Sample of using Sequences and Triggers

create table auto_numb(
        n1             number  primary key,
        v1             varchar2(20)
)
;
 
create sequence auto_seq;
 
create trigger aut_bri
before insert on auto_numb
for each row
begin
        select auto_seq.nextval into :new.n1 from dual;
end;
/
 
 
rem
rem     Note that the trigger ALWAYS fires, so if the users supplies their own 
rem     value for the key column, then this will be overwritten by the trigger.
rem
 
 
insert into auto_numb (v1) values ('asdf');
insert into auto_numb (n1, v1) values (88,'qwerty');
select * from auto_numb;
 
       N1 V1
--------- --------------------
        1 asdf
        2 qwerty
 

To avoid this issue, you will probably want to enhance the trigger to raise an error if the incoming primary key column is not null, for example:

begin
        if (:new.n1 is not null) then
               raise_application_error(
                       -20001, 'I supply the keys, not you'
               );
        end if;
        select auto_seq.nextval into :new.n1 from dual;
end;

This may not solve all your problems, of course.

If you are planning to use the primary key from this table as a foreign key to another table, how do you get the value back to your application ? One option, of course is to forget about the trigger and simply select the value into a local variable. Another is to use a new feature of Oracle 8, the RETURNING clause, possibly eliminating one reound-trip between the client and server. For example, in SQL*Plus:


Using the RETURNING clause in SQL*Plus

variable m_ret number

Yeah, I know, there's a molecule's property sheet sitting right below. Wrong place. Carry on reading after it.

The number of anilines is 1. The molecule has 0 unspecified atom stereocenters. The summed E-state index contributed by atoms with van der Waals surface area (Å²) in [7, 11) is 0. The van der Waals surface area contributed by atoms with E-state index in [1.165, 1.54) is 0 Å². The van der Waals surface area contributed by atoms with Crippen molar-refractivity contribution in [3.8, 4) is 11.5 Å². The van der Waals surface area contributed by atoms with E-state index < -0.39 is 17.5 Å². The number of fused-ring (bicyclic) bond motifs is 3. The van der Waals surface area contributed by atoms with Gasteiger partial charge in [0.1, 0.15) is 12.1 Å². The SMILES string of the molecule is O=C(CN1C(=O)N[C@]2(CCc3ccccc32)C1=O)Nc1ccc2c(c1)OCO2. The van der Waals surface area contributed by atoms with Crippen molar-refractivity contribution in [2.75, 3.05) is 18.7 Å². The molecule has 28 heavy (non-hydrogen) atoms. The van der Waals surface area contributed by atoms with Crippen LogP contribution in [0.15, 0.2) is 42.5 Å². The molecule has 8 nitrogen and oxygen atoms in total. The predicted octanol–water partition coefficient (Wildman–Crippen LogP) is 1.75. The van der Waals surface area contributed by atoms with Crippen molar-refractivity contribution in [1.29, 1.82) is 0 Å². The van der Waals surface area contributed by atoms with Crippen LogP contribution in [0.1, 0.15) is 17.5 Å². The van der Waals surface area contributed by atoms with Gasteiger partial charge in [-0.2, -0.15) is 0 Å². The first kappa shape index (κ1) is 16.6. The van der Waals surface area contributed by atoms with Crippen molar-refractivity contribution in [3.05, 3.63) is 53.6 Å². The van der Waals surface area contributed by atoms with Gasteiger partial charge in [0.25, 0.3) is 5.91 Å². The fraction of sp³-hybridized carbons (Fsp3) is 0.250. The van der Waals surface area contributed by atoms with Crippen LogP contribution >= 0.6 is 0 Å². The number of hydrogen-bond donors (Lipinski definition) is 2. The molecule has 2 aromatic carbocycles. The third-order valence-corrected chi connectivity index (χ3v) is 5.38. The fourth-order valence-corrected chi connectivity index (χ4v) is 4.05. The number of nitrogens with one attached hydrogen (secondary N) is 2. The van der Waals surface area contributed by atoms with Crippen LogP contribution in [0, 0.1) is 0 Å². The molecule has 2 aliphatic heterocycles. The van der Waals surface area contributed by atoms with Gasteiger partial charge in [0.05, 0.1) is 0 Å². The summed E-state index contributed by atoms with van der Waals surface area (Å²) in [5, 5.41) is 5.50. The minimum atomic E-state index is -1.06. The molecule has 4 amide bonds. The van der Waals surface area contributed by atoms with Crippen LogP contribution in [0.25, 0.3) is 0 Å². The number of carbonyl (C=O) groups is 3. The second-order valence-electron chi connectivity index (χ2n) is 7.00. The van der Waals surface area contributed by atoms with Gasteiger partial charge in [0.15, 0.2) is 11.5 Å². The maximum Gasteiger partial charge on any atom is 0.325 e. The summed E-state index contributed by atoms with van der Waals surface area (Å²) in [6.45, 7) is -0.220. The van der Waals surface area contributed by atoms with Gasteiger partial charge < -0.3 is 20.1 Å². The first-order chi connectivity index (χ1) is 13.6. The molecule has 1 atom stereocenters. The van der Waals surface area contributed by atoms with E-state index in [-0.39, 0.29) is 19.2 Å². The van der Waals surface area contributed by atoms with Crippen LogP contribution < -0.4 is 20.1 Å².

insert into auto_numb (v1) values ('asdf')
returning n1 into :m_ret;
 
print m_ret
 
    M_RET
---------
        3
 

One thing you should definitely NOT do is to create a trigger on the child table and try to use the currval feature of sequences to populate the foreign key column. It may seem cute and quick at first sight as a way of getting a parent and its children into the database in a single group, but since the trigger always fires what do you do when you want to insert further child rows some time later ?

Remember too the special threat of web-based applications. Web-based applications are essentially state-less. This means that a front-end could run two statements that appear to be related, but which are presented to the application server as two separate dialogues. If this happens, then it is quite possible that the application server has not maintained a session between the calls. Depending on the architecture of the application server, there are three possible results, (1) you get lucky, (2) you will get an error message saying that you can't call currval before calling nextval; or (3) you will attach yourself to a completely random session and get whatever value it happened to get the last time it acquired nextval.